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lyme disease - Lyme Disease A bacterium transmitted to...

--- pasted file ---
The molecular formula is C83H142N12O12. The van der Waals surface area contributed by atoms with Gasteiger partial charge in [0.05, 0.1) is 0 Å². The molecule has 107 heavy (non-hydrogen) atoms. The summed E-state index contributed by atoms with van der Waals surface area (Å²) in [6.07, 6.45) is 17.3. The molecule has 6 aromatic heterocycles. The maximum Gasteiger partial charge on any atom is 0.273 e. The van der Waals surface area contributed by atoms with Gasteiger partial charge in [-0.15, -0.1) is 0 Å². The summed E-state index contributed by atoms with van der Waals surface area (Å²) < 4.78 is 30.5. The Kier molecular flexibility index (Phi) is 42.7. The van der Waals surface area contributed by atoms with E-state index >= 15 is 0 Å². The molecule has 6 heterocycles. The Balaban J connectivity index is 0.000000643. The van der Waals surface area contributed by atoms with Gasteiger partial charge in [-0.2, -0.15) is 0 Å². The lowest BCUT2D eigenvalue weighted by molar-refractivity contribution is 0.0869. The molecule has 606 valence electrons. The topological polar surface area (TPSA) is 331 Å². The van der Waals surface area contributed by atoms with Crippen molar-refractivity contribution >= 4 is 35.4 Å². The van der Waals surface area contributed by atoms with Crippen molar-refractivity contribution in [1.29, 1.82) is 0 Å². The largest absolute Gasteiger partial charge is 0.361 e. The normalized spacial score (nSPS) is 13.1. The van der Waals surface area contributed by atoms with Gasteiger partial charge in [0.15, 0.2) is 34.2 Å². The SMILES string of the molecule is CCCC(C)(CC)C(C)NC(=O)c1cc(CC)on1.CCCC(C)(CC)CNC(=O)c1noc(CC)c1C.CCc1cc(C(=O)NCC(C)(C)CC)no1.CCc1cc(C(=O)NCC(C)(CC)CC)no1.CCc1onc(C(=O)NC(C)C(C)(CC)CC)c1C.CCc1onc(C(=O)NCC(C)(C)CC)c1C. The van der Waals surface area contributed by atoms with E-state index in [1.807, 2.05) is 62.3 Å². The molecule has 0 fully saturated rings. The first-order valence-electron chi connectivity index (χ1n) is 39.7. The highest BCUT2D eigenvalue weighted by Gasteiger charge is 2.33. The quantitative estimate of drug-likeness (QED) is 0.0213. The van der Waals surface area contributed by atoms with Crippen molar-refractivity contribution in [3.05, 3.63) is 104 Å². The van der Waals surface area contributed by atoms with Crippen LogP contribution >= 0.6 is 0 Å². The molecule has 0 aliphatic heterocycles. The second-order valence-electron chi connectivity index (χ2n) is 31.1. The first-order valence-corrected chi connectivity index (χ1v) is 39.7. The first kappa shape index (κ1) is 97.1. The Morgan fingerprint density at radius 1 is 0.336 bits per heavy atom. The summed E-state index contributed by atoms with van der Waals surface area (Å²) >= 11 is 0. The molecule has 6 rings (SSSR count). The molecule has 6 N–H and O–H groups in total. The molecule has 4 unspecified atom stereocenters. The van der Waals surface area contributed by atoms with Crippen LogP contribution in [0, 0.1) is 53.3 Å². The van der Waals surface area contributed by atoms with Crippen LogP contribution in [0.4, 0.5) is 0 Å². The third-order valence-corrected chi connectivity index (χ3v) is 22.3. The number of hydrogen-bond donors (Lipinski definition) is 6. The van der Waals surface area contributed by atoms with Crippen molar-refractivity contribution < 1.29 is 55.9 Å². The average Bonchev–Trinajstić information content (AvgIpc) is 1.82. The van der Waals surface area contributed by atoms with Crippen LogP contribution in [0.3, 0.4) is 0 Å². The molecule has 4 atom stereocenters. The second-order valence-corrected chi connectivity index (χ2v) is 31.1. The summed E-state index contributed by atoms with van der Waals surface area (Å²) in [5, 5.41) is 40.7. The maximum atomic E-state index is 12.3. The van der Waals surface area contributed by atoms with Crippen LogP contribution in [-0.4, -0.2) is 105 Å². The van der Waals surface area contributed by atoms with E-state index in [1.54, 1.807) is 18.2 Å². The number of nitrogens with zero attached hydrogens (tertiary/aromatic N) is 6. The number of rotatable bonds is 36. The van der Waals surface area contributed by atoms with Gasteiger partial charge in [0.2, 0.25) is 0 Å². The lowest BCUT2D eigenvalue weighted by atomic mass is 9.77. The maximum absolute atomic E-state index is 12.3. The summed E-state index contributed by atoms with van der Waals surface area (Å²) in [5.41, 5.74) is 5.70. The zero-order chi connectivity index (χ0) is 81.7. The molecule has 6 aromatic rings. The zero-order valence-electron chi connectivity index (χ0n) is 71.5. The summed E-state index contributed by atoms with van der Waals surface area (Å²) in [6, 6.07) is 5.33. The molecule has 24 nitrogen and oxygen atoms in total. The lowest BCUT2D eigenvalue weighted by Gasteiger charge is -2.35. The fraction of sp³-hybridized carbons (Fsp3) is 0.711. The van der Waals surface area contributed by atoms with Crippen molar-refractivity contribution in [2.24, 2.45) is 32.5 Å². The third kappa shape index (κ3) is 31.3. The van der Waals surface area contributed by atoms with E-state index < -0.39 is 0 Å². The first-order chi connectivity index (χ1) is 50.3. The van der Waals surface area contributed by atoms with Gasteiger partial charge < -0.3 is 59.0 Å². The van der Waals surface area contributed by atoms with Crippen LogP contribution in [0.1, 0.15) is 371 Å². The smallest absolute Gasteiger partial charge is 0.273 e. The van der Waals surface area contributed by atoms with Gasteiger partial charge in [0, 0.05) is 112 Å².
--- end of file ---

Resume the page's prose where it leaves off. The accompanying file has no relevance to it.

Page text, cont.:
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Unformatted text preview: Lyme Disease A bacterium transmitted to human beings lty tite ltite of a deer ticlt causes this hazard of summertime. interleukin-1, an immune-system regulator, may mediate its potentially serious arthritis-like symptoms. Gal] 5- Hahicl'lh Gregory Beck and Jorge L Benach fate. issr ticlthorne bacterial dhease that is most liltely tobecontractedduringthemonthsoillrne through Sepflmber, when youngsters and aciulls are-outdoors, walking bareleged in woods and long ass. EFLFlt is spreading rapidly and is now the most t're- quently diagnosed Edi-transmitted illness in the 1.15., it' not in the world. In 1915, 5'9 cases were recorded in Connection; in 1985 the number had climbed to 363 cases- Moreover, Lyme disease has now spread to three regions of the 1.1.5. {see Figure 3.1]: the Northeast {in oo-astal ate-as}, the northern Middle West [Minnesota and Iil'tliscot'usini and the West {parts of California, Greg-3n, Utah and hie- trade}. The disease is also found throughout Europe and has been recorded in dissuade, the Soviet Union, China. Japan and Africa. Because its symptoms can he severe, ranging from acute headache to neurological impairment and manifestations resembling rheumatoid arthritis, the disease has elicited concern in the 12 years sinceit was first described. The discovery of this disease, From its recognition as a clinical entity to the idenli- iication of its causative agent, is a triumph of mod- LymediseeseisanafiiclionofsorcunerJtisa five efforts of a great many scientists. Lynne disease was first reported in November of 1955, when the Conneclicut State Health Depart- ment reoeiyed telephone calls irom two mothers whose children had just been diagnosed as having juvenile rheumatoid arthritis. The condition is a de- I«restarting one that can lead to lifelong suffering and physical dehilitalion, and it is not surprising that these mothers were concerned. What alarmed Health Department officials, however, was the news that these cases were not isolated ones: ac— cording to the women who telephoned, a number of adulla and chllclt'En in the town of Lyme had re- cently been diagnosed as having rheumatoid arthri- t'ts. Health officials conduded that this was more than a regional anomaly and might represent some thing very sedans: either the presence of an entri- ronniental boadn or possibly the beginning at an epidemic. '1" hey contacted Allen C- Steere, who was then a postdoctoral fellow in rheumatology at the Yale Llrlitrersity School of Medicine- He had just corne pleted training with the epidemic-intelligence ser— L't'ME DISEASE ' 19 Flyue 3.] LIME DISEASE rantiauer. In spread Ihrllflgil- euflreufietthuhaen rlpdfiflhfilhlfl-Hfllltflfl are Eaund lining. the Net“: Miami-I: mart tram Manchu- I-E'Ill Ia Marti: Earathtl. ht t-Hnnerafl and thmain, in Tens-and: IIIII'LE thPatlflmeflinCallfincnh-ndflreym. vice at' the US- lIii'enters t'ar Dim Central in At- lanta. Il'i'iIiEIIEd by this bizarre authreait ai' arthritis, he agreed ta- undeflalte an epidemidlagicai inves- Hgadan Steere and his calieaguea diecmrered that the dia— easewee limitedta threetnamshipaineastem Can- necticuh I{lid Lyme, Lyme and East Haddam which are adjacent celrtrnurtities en the east bani: at the taunt-cecal: River. Juvenile thematnid ”fluid!- is numeliy a rare candidate affecting early one in Iii-Ell,iltli} children. and yet eat of a tatai pepulatian nf lmflflh‘ntheee Haeemwnefltl children. [arid 12 adults} had bean diapaeed a5 having the candilian: lilil times the narrnal accurrence. Mereeyer, distinct chatter patterns emerged within each ten-m. Mat-t fictiee: lived in heavily weadedareasandaniyafeweithemintemn eentera. in Did Lyme and East Haddam hait'et' the effected htdividuaie lived cm iuat fem made, and here the frequency in children wee mam tintea higher than nemtal: ene in It] children a: appealed te an expected tune in Iflflrflflfl. 'I'I‘dti wat- Ideally I": ardlruary Farm at rheumateid arthritis, and there we few clues to guide Steer-e in his hweeligatian. Nevertheless, he made sevelal hnperiant finding- Salter-rd met. hmfll'. have the teen rep-areal! learn Arkansas. Flatt-ta. Gear-5h. Indium Kentucky. Heine. Hithifill'lr Mmt-Ill-h Nevada, I'HE'IIIII flung-hire, flhia, Tart- neflee, Utah and. h'ernam.‘1'he emetic-“ted Electrical: are Indicated l'e ruler. [the war. that the disease is net ertictflariy canta- gieue: individuals in the same andIy after; .33“. treated it In difierent years. sinether was that the majarity cl! caries. regardieee at the year, first pre- sented sympt-arna during. the warmer nmtha. lune threugh September. A third finding was that 15 percent hi the patients Steere heat-viewed ten-rem- beredhaehtgaetrangeshinraahtrammetaaeeeral weeics hefure the anaet at arthri'lisr-lilte sympterns. The desa‘iptiens at' the rashes were rentarhably stat- flantlwyhadelartedaaaredpapuiearfimali hump. and gradually expanded tn farm a hairs-eye free-I lit to 5D ce'ntimetere in diameter. The accur- rence at the rash an the cheat. ahdmnen. back at hutteclu elf meet patients suggested that meat likely a trawling, rather than a Hyh‘ig, htaect Dr art arachn nidhad Meantittedthediaease.altheughheene eeuid clearly ren'tinfnher being bitten. teere eeneluded an the battle of the-fie finding that he was. dealing with a prefiuteily Unread;— nixed riiaeaae pra'heh-iycauaedby aviraeandh'anaw Initted by an unhnm arthI-ttrpthd [the WW h: which insects. apidera and ticks he'lcrngj. He named it Lynne arthritis er Lyme disease far the town in 30 ' GAIL S. HABICHT, GREGORY BECK AND JORGE L. BENACH which it was first observed. In 1975—76 he began testing sera from Victims of Lyme disease for the presence of specific antibodies against 38 known tick-transmitted diseases and 178 other arthropod- transmitted viruses. Not a single test result was positive As he carried out research on the disease and its probable causes, howeVer, Steere came across some . interesting information. In 1909a similar phenome- non had been described in Europe. A Swedish phy- sician, Arvid‘ Afzelius, described an expanding red . skin rash in patients who had been bitten by the tick ’ ' _ Ixodes ridinus. Afzelius named the rash erythema chronicu‘m migrans (ECM), which literally means “chronic migrating red rash " ECM sounded remarkably like the bull's s—eye rash that had been observed in Lyme disease patients. Although it lacked the arthritis-like symptoms char- acteristic of Lyme disease, Steere concluded that ECM and Lyme disease might be closely related and have similar modes- of transmission... ‘ European physicians had successfully treated ECM with penicillin, indicating that the most likely agent of infection was not a virus but a bacterium. Yet when fluid was removed frOm the joints of Lyme disease patients and cultured, no microorganisms could be found. Meanwhile the number of cases of Lyme disease continued to climb. inally,’ m 1977, nine patients affected by the ECM rash that year remembered having been bitten by a tick at'the'site of th'earash. One of them had removed the tick and s'aVed it, and. was able to give it to Steere for identification. The tick, barely larger than a pinhead, was a dark brown,” hard-bodied animal that might easily be mistaken fora scab or. a piece of- dirt. It was not surprising that it had taken Steere and his group almost two years to locate it. The tick was identified by Andrew Spielman of the Harvard School of Public Health as Ixodes dam- mim' (see Figure 3. 2), a species closely related to I. ricinus, thetic-k responsible for European 13cm. Now that I. dammini was identified, investigators work- ing on Lymedisease ”hoped to isolate _- the actual agent of infection. First they had to be certain that the tick was indeed the vector for Lyme disease. If the distributiOn of I. dummini in the wild corre- sponded to the outbreak of Lyme disease, the cir- curristantial evidence linking the two would be strong indeed. Biologists at Yale set out animal traps on both sides of the Connecticut River 1n order to map the distribution of Idees along the river and at the same . time find out On which mammalian species it was : , feeding. The distribution of ticks was just as they hoped: the dog tick Dermacentor variabilis was equally common on both sides of the river, but I. . dammini was 12 times more abundant on the east . ,sidewnear Lyme, Old Lyme and East Haddam, where Lyme disease was by that time kndwn to be longer-mil The workers were convinced that I. dam- ' mini must be the primary vector in the transmission _ of Lyme disease. till the agent responsible for both ECM and Lyme § disease remained elusive. Repeated cell cultures ' and microscopic examinations of the tick’s internal ' organs failed to reveal the presence of a bacterium ' or any other pathogen. Then, in the fall of 1981, a j fatal case of Rocky Mountain spotted fever, a rick- ettsial disease transmitted by the dog tick, was re- 5 ported on Shelter Island, off the coast of eastern I Long Island. The New York State Department of _ Health sent a team of biologists to the island to Collect live ticks. Because the nOrmal vector, Derma- f' cantor'variabilis, is not found in the fall, adult Ixodes dammini were collected instead and were Sent to the " Rocky MOuntain Laboratories in Hamilton, Mont, -- for study. ' There Willy Burgdorfer, an international author- ity on tickborne diseases, squashed the digestive ”p- tract of the Ixodes-tick and examined-it by dark-field 5, ' microscopy. To his surprise hefound the gut teem- : ing not with the rickettsiae that cause RockyMoun- tain spotted fever but with long, irregularly shaped spirochete, bacteria. Burgdorfer knew that I. dam- _- mini had been implicated as the probable vector for Lyme disease, and” he also knew that the spirochetes 2" were not the infectious agent of Rocky Mountain «- spotted fever. He wondered whether these bacteria. c0uld be the cause of Lyme disease. Fortunately f Alan G. Barbour, then at the Rocky Mountain Labo- . ratories, was able to grow the spirochetes in pure 1, culture and obtain them' in sufficient quantities for) experimentation. - .7, Because patients exposed to an infectious agent; have antibodies in their serum that react to the; agent, an antibody test can be a good indicator of}: infection.- Serum samples from New York patients: infected with Lyme disease were sent to Burgdorfer, who tested them for the presence of antibodies;- against the spirochetes. Unlike the earlier series of}? .tests conducted by. Steere, the results this timewerei: positive: the sera showed a pronounced antibody}; L‘i'h'lF. DISEASE . .31 Flgure 3.1 SCANNING ELECTflflM HICRDEIAFHE ofa female I. dammisi show the animal. enlarged twill-meters. in dorsal view lief" and a clone-up at the head, enlarged us diameters. In ventral slew {righti— The legs have claws and adhesive peas sHhelr lips Ihat help the Iiel: dingto its host while feeding. The head consists of a mall cranium and a large probes-as, called the hyjpostome. snrroondesthy response- to the bacteria, inclicaling that the patients had in fact been iniected by the sph'ocheie. A more direct tat of the pathogenicin ot' the spirochete 1was carried out on rabbits- Ephcchete- infected ticlcs were placed on the shaved skin of albino lab-hits, where they could be observed feed- ing on the blood of their hosts. After several weeks lesions similar to use sma rash appeared. and micro- scopic examination of the skin at the site of ticit attachment revealed the presence of li‘ll'li‘ api- rod1etes- rom this point investigations proceeded rapidly. By the summer of 1932 spirochetes had been isolated from the blood, slain and cuebrospinal fluid of Lyme disease victims by inyeatigators at the New York State Department of Health and at Yale. Rus- sell C- {oi-Laser: and his colleagues at the University of Minnesota Medical School studied the Lyme dis— ease spirochete and determined. on the bests of its DNA. that it was. a new speci- in the genus lion-c- l'irt- In 1934, to honor :ils dist:classifier.I Burgdnrfen they named it Estrella burgdoirferi. B. heiydoifcrt' is a typical spirochete: it is a unicel- my palpa. The hyp-nllosre drllll through the skin oil host uni-ll it reaches a capillary and linen draw] blood out of the hull and Into lire risk. The serrations on the hypoa- totne's luriace its-Jpn In anehor il in place once ll: ha- pierced n blood yesseL [Photos by 5. F. [-Lsyel. W. Enrgdorlier and M- D. Ear-win at the Rocky Mountain Laboratoriem lular, loosely coiled. left—handed helix {that is, it coils in a counterclockwise direction}. lta length varies but averages 30 mirrometers tthousandtha of a millimeter}. with seven turns of the coil. Like most spirachetec it is small and airlines to detect: the diameter of the cell ranges from -13 to .15 n'iiccome- tar, allowing it to pass through many filters de— signed to retain bacteI-la Dnce B. hurgderfcn' had been conclusively identi- fied as the agent of Lyme disease it was possible to track its distribution in nature. Edward lei. Bosler of the New "r'orlt State Department of Health found the spirochete in the tissues of several mammals. including field IllitE, soles and deer. as well as in all stages of i. dometfrti {see Figure 3.3}. Detection of the spirochele in mammalian tissue is difficult. Not only is the spirochete extremely small but also it is normally pnesent in W1]? low numbers- The preferred method of detection there- fore depends on fluormcein-laheled antibodies spe- cific for ll. hurydorferi. 'l'l-Lese bind to the spirochetes and floors-ace on illumination with ultraviolet light. making it possible to detect the presence of even a few spirochetes. Such studios halite-ale that Hamlin .11 1' EML 5. i-LtflCI-IT. GREWR'I’ BECK. AND iflltflE L EEHMI-I F] 3.! WHEN DIEEAEEEAERTING Heirs in the ii an the dag tieh: [Irma-center eartaia‘fl's in]. which inhibits the bacterium that taeaea Emig- Muumfln Elm' tesl fever. and fie cieer 'Ilrl ladies flifltfltfli till. tsl'l'tiflt humitltheLymediseaaeaplraeltete.fln-thtlchspetifi ieedenlheblnedcimafluhflhinclfldinghum travels widely ence it enters the bleedsti'eatn: it has been detected in the eyes. kidneys. spleen. liver. testes and brain at nenheman neme‘talian heslat and also in several species at passerhie birds. [The gee-graphic dishihttflen et' Lyme disease suggests that Bar-relic spreads when Heirs infested 1with the bacterium attach themselves in migrates-y birds} Barrett's burgdetfiri can he detected in the get at l'. densest by dark-field Iriicrescepy er by remeving the cements at the til-Jr's gut and greeting the spine- cheteti in culture. Surveys alcrng the North Atlantic ceastline indicate that in highly endemic areas tram Si] it: Hi} element at trades ticics have 3. bargderferi in their gastruintestinal systems. in ennttast. only .3 percent at all trades fated en the West Ceastharher the apirechete. a finding that cenflates well with the much lower hiddence ct' Lyme disease there. he life cycle at l. demrrtirri eternally spans twc years {see Figure 14). Eggs are depestted in the spring and hatch trite free-living lmae a Inc-nth later- timing the lir'stsummer the larva t'eeda lance [fare perindefttvedayflenthebiee-d atahcsttanci then enters a stage ceincident with the unset at celd Weather in the tall. The fella-Hing spring the larva melts. enters a strand immature stage called the nymphai stage and again attaches itself In an animal hast. this lime in leed fer three at icur days- beings. and may triple in Illa tallest-in; a ueaL The bet- ter: ultralight» the actual site nil-each tick ages-cinema] (umpire ti that have net ted serenity ll'tfl't with titli- fltflarengergedhyameailrigitLTheinp-fiatr leniargedfiaurtimesilhnw greater minimiflitllli'iLmF Mthaugh the larvae and nymphs attach a variety cf vertebrates. the maimity at the ticles in these age ceherts are inland en the whitenicreted amuse. Fern— nryscus lea-capes. it is at this BE? that ticics are meat likely he attach ves e smarts. mm'artsewmm int-:1 the adult stage. They an he heard in brush ale-nut lane meter abuve the greund. where they can eafly at; taeh therrrseives 11) larger mammals. Like the imma- ture ticits. the adulm feed en a variety ni manta-ta- lian heats. but In the nerflieastem LLB. they are fennel predelninately en. the whiIEvtaiied deer. Elde- csileus er'rginienas. The adult Ih'Jcs mate an the heat seen alter the female attaches herself in it. «Only the females ever-.vinter: the males diesecm alternating. ltisnetlmcrwnwher‘e theeggsareclepceited. but they hatch in the spring—1nd the entire qrcie is repeated. any-ens whcl lives in at visits an area where Lyme disease is endemic is susceptible tn the condition Warning signs have been pasted in areas where the miesndan is particularly high {see figure 3.5}. Lyme disease is indiscdardnate: it affects hath sexes and. all age glen-ups. Alti'tnugh itisprepclrtiunate numbers at children have been affected. this may simply reflect the fact that children spend mere time playing in wens-sled areas than adults de. in additien. peeple when have nettle-er animals are inlet-v11 to he figure it LIFE C't'ELH at J'. humid IIIII tar tare jun. Efll Ire dupe-liter! In the little; and the lane! [with]! have III-fly- Id]: legal energe- seceni week later. The;r teed meeduringthe Hummer. unaltyanthe blmdat'mlfl unhauebumlmlmaemnltflreiafla spring teed ltllll I] WWI] mm the Hummer—an Purim larger Illa-mull at greater rial. fer centracting Lyme disease. but it it! not clear whether this reflects a mare autdclcrr life— stylecefltefsctflistfltehununasrebitbenbyticlra attached in the far at their dumesfic maintain. Lyme disease is else rapidly becamirlg a veterinary prob—em: and hence: in mdemlc arear. have decei- aped debiliteung fclmt preblema that Veterinarians, believe are caused by Barrett's burgdmfm'. liniclllf Lyme disease can bedhricied intn three stage-st The and mat ab atsge is character-teed by the erythema chm migrant rash{aceFigu.re3Ei} wlfichdetr pafcam ataE-IJ day: after an individual has been bitten- The rash is den a: Jim-ll. bchtaswbefare mailing am a full. Adult: attach thenuelm la a hit. use. all! the white-hfllll IIII'I', where they mile. The pie-s Ille- shacflf lbleeaIfl-r. but the females teatime ta teed tn ab- Ial: the crate-tn necessary for egg flevtlapment. Funnel: II]! their :35: and 11h. such an adult: in t'reulq_1.lettti}r accan'Epanied by pmfatmtl tailgate?J fear-er; chills. headache and backache. In acme paflmm hpwe'u'er, thee-e Bjttfip-tflfl'tfi. including ecu, fail in appear. In hem 15 In Sflpcccentafcaeesseeenclsqr leeiacla appear at val-lune altea an the badge. Eccause that: lack distinct recl papillae at their center, they probably reflect the spreading airy-trachea by we}! at the bleed rather than additienal lick bitea. The crane] tag-e [aha net always uprated]: is mm]: by neumlaglvcal complications and mism— Hal-1..r muecuinakeletal pain. Apprmcimatety 5 percent of palienta decal-up cardiac difficulties lasting far from three days tu- eh: war-ins- These patimtr experi- ence palpiteflana. dizfirteaa ctr ahartneas at breath 34 ' GAIL 5. HABIEl-IT. GREGDH‘L’ BECK AND Mil-GE L BENAE'H a} TICK INFESTED AREfl run FURTHER IhFflflMiTlflH .- .. cantata; iii-3.743 'r _ lia‘__,_.—-"" Figure 3.5 HEALTH WERNING polled near the- filial-II: will in Halli I. HT... ll one of many such notice: diltflhnted throughout tickle-foam areas on Long Island. Lyme disease is rapidly inn-easing in wooded area: where associated with irregular electrical impulses to the heart [atrioyentrieular block}; and some may require tempera carriakers- Theghirdistage typically involves the onset of arlhn' .o tprohlemscharacterialicofrheumatotd arthritis occur to about till percent of Lyme disease patients who have not been treated. generally wifltin several months but not more than hut} years after the onset of EM. Attacks of arthritis usually last from. a few days to a few weeks at a time and primarily affect the knew [which can lead to diffi— cult}r in wail-ting} and other large...